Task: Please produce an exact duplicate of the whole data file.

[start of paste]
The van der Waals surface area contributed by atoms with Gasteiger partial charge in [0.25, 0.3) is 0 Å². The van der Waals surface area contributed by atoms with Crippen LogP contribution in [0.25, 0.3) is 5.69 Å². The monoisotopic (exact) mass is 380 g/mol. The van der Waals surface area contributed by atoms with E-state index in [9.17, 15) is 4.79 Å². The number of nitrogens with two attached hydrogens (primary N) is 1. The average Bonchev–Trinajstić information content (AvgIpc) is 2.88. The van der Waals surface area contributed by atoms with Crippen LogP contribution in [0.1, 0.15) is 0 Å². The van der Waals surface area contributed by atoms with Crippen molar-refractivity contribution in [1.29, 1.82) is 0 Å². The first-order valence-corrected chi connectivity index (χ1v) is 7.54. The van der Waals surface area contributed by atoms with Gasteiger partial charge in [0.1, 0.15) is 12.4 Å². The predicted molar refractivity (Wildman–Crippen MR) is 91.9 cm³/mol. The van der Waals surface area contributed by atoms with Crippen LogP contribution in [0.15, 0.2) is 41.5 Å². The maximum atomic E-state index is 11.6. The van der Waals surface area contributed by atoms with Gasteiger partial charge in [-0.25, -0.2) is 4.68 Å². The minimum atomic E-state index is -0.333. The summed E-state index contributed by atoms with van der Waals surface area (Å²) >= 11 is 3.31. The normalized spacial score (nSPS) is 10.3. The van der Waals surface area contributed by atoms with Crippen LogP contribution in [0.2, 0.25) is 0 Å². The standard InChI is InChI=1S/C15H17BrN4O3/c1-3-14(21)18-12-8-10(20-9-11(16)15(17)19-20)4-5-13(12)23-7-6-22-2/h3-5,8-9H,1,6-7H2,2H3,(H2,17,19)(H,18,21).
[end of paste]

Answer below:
The van der Waals surface area contributed by atoms with Gasteiger partial charge in [0.25, 0.3) is 0 Å². The van der Waals surface area contributed by atoms with Crippen LogP contribution in [0.25, 0.3) is 5.69 Å². The monoisotopic (exact) mass is 380 g/mol. The van der Waals surface area contributed by atoms with E-state index in [9.17, 15) is 4.79 Å². The number of nitrogens with two attached hydrogens (primary N) is 1. The average Bonchev–Trinajstić information content (AvgIpc) is 2.88. The van der Waals surface area contributed by atoms with Crippen LogP contribution in [0.1, 0.15) is 0 Å². The van der Waals surface area contributed by atoms with Crippen molar-refractivity contribution in [1.29, 1.82) is 0 Å². The first-order valence-corrected chi connectivity index (χ1v) is 7.54. The van der Waals surface area contributed by atoms with Gasteiger partial charge in [0.1, 0.15) is 12.4 Å². The predicted molar refractivity (Wildman–Crippen MR) is 91.9 cm³/mol. The van der Waals surface area contributed by atoms with Crippen LogP contribution in [0.15, 0.2) is 41.5 Å². The maximum atomic E-state index is 11.6. The van der Waals surface area contributed by atoms with Gasteiger partial charge in [-0.25, -0.2) is 4.68 Å². The minimum atomic E-state index is -0.333. The summed E-state index contributed by atoms with van der Waals surface area (Å²) >= 11 is 3.31. The normalized spacial score (nSPS) is 10.3. The van der Waals surface area contributed by atoms with Crippen LogP contribution in [0.2, 0.25) is 0 Å². The standard InChI is InChI=1S/C15H17BrN4O3/c1-3-14(21)18-12-8-10(20-9-11(16)15(17)19-20)4-5-13(12)23-7-6-22-2/h3-5,8-9H,1,6-7H2,2H3,(H2,17,19)(H,18,21).